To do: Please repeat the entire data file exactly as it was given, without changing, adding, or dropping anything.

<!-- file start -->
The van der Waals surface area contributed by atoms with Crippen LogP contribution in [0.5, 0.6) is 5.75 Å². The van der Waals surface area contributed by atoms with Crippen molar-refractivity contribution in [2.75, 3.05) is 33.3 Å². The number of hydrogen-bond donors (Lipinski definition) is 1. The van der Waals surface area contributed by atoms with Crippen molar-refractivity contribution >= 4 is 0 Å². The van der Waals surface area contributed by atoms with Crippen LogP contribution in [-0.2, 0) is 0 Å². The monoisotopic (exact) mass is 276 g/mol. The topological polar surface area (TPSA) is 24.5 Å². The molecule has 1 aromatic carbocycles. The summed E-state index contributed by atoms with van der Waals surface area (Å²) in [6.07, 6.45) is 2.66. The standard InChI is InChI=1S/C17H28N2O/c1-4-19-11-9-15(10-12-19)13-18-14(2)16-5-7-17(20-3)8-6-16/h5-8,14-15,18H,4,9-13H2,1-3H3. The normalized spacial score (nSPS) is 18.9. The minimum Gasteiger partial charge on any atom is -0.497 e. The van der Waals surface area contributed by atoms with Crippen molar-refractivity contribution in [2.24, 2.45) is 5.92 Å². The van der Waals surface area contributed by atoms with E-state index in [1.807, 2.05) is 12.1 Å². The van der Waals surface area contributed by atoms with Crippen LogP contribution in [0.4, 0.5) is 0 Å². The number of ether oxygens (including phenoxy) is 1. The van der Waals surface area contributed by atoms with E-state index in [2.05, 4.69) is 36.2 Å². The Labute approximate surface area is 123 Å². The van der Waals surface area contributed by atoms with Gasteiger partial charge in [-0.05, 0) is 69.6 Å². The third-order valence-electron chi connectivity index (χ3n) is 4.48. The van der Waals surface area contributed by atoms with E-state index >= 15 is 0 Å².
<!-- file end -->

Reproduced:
The van der Waals surface area contributed by atoms with Crippen LogP contribution in [0.5, 0.6) is 5.75 Å². The van der Waals surface area contributed by atoms with Crippen molar-refractivity contribution in [2.75, 3.05) is 33.3 Å². The number of hydrogen-bond donors (Lipinski definition) is 1. The van der Waals surface area contributed by atoms with Crippen molar-refractivity contribution >= 4 is 0 Å². The van der Waals surface area contributed by atoms with Crippen LogP contribution in [-0.2, 0) is 0 Å². The monoisotopic (exact) mass is 276 g/mol. The topological polar surface area (TPSA) is 24.5 Å². The molecule has 1 aromatic carbocycles. The summed E-state index contributed by atoms with van der Waals surface area (Å²) in [6.07, 6.45) is 2.66. The standard InChI is InChI=1S/C17H28N2O/c1-4-19-11-9-15(10-12-19)13-18-14(2)16-5-7-17(20-3)8-6-16/h5-8,14-15,18H,4,9-13H2,1-3H3. The normalized spacial score (nSPS) is 18.9. The minimum Gasteiger partial charge on any atom is -0.497 e. The van der Waals surface area contributed by atoms with Crippen molar-refractivity contribution in [2.24, 2.45) is 5.92 Å². The van der Waals surface area contributed by atoms with E-state index in [1.807, 2.05) is 12.1 Å². The van der Waals surface area contributed by atoms with Crippen LogP contribution in [0.4, 0.5) is 0 Å². The number of ether oxygens (including phenoxy) is 1. The van der Waals surface area contributed by atoms with E-state index in [2.05, 4.69) is 36.2 Å². The Labute approximate surface area is 123 Å². The van der Waals surface area contributed by atoms with Gasteiger partial charge in [-0.05, 0) is 69.6 Å². The third-order valence-electron chi connectivity index (χ3n) is 4.48. The van der Waals surface area contributed by atoms with E-state index >= 15 is 0 Å².